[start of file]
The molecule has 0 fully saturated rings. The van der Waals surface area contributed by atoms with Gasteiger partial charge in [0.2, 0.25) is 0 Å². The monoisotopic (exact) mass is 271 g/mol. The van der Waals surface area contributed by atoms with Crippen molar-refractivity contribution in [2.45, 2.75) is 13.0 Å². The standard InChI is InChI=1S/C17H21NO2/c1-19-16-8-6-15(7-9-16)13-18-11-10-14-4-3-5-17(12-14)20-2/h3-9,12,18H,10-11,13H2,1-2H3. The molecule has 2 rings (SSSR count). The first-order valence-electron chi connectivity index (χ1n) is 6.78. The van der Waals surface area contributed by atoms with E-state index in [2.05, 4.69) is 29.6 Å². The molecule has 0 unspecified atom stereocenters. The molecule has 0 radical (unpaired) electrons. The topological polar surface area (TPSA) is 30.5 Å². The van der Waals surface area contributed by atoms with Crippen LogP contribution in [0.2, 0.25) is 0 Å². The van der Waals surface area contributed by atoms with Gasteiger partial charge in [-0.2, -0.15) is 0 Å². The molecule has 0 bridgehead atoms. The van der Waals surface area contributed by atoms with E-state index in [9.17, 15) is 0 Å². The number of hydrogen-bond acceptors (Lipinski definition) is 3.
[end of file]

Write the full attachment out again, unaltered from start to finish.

The molecule has 0 fully saturated rings. The van der Waals surface area contributed by atoms with Gasteiger partial charge in [0.2, 0.25) is 0 Å². The monoisotopic (exact) mass is 271 g/mol. The van der Waals surface area contributed by atoms with Crippen molar-refractivity contribution in [2.45, 2.75) is 13.0 Å². The standard InChI is InChI=1S/C17H21NO2/c1-19-16-8-6-15(7-9-16)13-18-11-10-14-4-3-5-17(12-14)20-2/h3-9,12,18H,10-11,13H2,1-2H3. The molecule has 2 rings (SSSR count). The first-order valence-electron chi connectivity index (χ1n) is 6.78. The van der Waals surface area contributed by atoms with E-state index in [2.05, 4.69) is 29.6 Å². The molecule has 0 unspecified atom stereocenters. The molecule has 0 radical (unpaired) electrons. The topological polar surface area (TPSA) is 30.5 Å². The van der Waals surface area contributed by atoms with Crippen LogP contribution in [0.2, 0.25) is 0 Å². The van der Waals surface area contributed by atoms with Gasteiger partial charge in [-0.2, -0.15) is 0 Å². The molecule has 0 bridgehead atoms. The van der Waals surface area contributed by atoms with E-state index in [9.17, 15) is 0 Å². The number of hydrogen-bond acceptors (Lipinski definition) is 3.